An excerpt: It is well noted, thanks to scholars like Michelle Alexander, that Blacks are more likely to be arrested for drug related crimes. However, what has been less examined is the propensity for Blacks to also be arrested for mundane acts. The inflated federal funding to national and local law enforcement agencies associated with the War on Drugs has also increased the number of Black residents being arrested for minor nonviolent non-drug offenses such as vandalism, vagrancy, curfew, loitering, suspicion, runaways, disorderly conduct, gambling (including sports), prostitution, commercialized vice, drunkenness, violating liquor laws, and other nonviolent offenses. To examine how these trends have changed over time, we combine the FBI’s Uniform Reporting Data with Census data on the metropolitan areas to calculate the rate at which Blacks and Whites were arrested for minor nonviolent non-drug offenses from 1980 to 2015.

 

“The Deadbeat Presidency” by Rodrigo Dominguez-Martinez. (Blog: February 7, 2019)

An excerpt: It seems ironic that many of the controlling images and stereotypes that are ascribed to the most socially marginalized groups (including Black women and men) are the most accurate ways of describing the President. The welfare king: a man still receiving pay without doing any real work and the deadbeat father that continues to neglect a nation and its citizens; especially its most vulnerable.

 

“White Supremacist Danger Narratives” by Ashley C. Rondini. (Issue: Summer 2018)

An excerpt: Danger narratives justify state-sanctioned and vigilante forms of violence against oppressed communities while also implicitly functioning to assert the “rightful” place of White men in positions of power. By casting men of color as innately predatory, White men set themselves up as the logical defenders of a civilized White society. History bears out this pattern repeatedly.

 

“Racial Reckoning and White Empathy: Lessons From My Mother” by Judith Taylor (Blog: August 12, 2018)

An excerpt: It is very much the belief of White people who want to further the legacy of civil rights (in this and prior eras) that other Whites are the primary obstacles to positive change. “They want to maintain their power, are not moved by the pain of others, don’t want to be named as ‘White people’.” It is reasonable to believe that, if more White people experienced proximate racism and its toxicity, they might not be so insensitive to the modest assertion that Black Lives Matter. What if it takes more than witnessing racism to break an allegiance with White supremacy? We can’t socially engineer so much misfortune, much as Whites might stand to benefit from those painful lessons. My mother didn’t live to see the Starbucks video, in which a short clip taken by a White woman bystander reveals Black men escorted out of a Philadelphia coffee shop for no apparent reason other than their Blackness, but I wonder if this video and others—from “BBQ Becky” to “Permit Patty”—might signal a new, more accessible form of White anti-racism. Seeing and hearing White people challenge the police shows that we don’t need to experience direct racism to oppose it. Proximal racism and the empathy and outrage they spur are important. Forty years before it could be hash-tagged, my mother wanted to see White people do the right thing.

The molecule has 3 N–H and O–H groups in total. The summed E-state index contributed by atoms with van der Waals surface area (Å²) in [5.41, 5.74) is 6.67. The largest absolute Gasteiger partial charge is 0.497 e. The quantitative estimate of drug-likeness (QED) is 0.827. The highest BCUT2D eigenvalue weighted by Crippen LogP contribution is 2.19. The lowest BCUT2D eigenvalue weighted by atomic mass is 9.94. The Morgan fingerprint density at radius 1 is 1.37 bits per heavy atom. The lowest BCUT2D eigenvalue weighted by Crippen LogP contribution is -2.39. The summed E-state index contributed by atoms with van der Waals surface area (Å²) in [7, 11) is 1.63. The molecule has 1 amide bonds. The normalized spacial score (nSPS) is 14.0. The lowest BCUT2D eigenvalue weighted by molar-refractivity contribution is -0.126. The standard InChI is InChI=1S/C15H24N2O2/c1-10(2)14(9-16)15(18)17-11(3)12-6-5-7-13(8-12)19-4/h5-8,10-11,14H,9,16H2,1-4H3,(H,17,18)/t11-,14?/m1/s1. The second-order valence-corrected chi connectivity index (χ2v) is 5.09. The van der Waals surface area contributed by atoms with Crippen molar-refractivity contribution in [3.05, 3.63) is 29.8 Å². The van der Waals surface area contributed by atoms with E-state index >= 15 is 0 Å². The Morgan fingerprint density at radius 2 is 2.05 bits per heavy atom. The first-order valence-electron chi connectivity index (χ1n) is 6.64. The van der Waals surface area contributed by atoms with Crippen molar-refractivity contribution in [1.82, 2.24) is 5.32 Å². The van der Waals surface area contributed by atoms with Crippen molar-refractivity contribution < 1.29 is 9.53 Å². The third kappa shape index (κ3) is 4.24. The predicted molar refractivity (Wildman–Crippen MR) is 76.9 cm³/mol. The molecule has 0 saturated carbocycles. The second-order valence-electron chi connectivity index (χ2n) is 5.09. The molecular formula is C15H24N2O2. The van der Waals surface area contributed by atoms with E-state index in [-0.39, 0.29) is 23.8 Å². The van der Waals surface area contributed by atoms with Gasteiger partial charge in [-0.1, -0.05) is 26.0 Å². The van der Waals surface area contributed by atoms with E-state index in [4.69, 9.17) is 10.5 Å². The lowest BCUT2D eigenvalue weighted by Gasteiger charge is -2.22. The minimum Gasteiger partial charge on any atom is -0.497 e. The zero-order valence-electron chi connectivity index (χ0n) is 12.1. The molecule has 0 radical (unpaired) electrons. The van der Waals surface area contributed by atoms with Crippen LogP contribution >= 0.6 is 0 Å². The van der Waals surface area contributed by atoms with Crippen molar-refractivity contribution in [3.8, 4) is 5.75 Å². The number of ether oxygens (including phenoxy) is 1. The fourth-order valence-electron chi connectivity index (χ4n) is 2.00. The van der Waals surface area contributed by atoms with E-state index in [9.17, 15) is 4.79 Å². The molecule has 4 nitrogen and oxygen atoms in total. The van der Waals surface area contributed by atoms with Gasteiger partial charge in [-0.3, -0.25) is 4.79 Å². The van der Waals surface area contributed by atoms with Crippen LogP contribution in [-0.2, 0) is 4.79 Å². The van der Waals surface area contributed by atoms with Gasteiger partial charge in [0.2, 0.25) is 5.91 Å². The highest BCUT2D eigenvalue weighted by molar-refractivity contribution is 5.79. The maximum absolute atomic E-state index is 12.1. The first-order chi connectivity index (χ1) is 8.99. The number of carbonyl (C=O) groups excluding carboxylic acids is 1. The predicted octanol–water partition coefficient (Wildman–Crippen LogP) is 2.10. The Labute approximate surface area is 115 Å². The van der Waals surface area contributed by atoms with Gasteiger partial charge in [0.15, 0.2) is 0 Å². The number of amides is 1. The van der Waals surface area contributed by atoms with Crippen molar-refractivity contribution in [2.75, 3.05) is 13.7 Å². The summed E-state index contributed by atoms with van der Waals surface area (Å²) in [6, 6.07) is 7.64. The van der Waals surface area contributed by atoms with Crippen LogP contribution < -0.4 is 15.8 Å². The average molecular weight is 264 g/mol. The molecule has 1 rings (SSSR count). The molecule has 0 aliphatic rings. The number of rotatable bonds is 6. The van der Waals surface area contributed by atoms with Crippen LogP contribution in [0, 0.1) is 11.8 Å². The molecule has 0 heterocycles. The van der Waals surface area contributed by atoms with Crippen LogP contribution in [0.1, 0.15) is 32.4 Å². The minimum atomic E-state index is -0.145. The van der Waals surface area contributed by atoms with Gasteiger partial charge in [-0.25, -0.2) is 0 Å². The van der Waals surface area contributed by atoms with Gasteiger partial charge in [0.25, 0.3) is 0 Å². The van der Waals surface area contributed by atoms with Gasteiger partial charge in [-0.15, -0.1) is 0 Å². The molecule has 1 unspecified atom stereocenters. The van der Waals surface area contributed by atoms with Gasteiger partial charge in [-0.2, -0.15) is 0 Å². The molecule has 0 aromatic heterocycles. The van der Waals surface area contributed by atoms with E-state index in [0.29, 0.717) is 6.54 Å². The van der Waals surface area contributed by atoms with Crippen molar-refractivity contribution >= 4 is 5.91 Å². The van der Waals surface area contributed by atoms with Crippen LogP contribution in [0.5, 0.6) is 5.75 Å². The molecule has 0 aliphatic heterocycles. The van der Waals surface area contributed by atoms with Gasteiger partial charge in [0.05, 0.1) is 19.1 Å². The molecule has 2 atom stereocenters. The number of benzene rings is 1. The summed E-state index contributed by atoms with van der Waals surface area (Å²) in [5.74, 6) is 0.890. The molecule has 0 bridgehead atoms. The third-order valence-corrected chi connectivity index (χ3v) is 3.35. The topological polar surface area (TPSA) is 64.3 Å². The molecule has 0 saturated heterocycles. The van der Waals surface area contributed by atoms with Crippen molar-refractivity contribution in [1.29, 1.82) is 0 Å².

Winter 2018 Special Issue on Trump and U.S. Politics

“The Algorithmic Rise of the “Alt-Right’” by Jessie Daniels. (Feature Article)

An excerpt: There are two strands of conventional wisdom unfolding in popular accounts of the rise of the alt-right. One says that what’s really happening can be attributed to a crisis in White identity: the alt-right is simply a manifestation of the angry White male who has status anxiety about his declining social power. Others contend that the alt-right is an unfortunate eddy in the vast ocean of Internet culture. Related to this is the idea that polarization, exacerbated by filter bubbles, has facilitated the spread of Internet memes and fake news promulgated by the alt-right. While the first explanation tends to ignore the influence of the Internet, the second dismisses the importance of White nationalism. I contend that we have to understand both at the same time.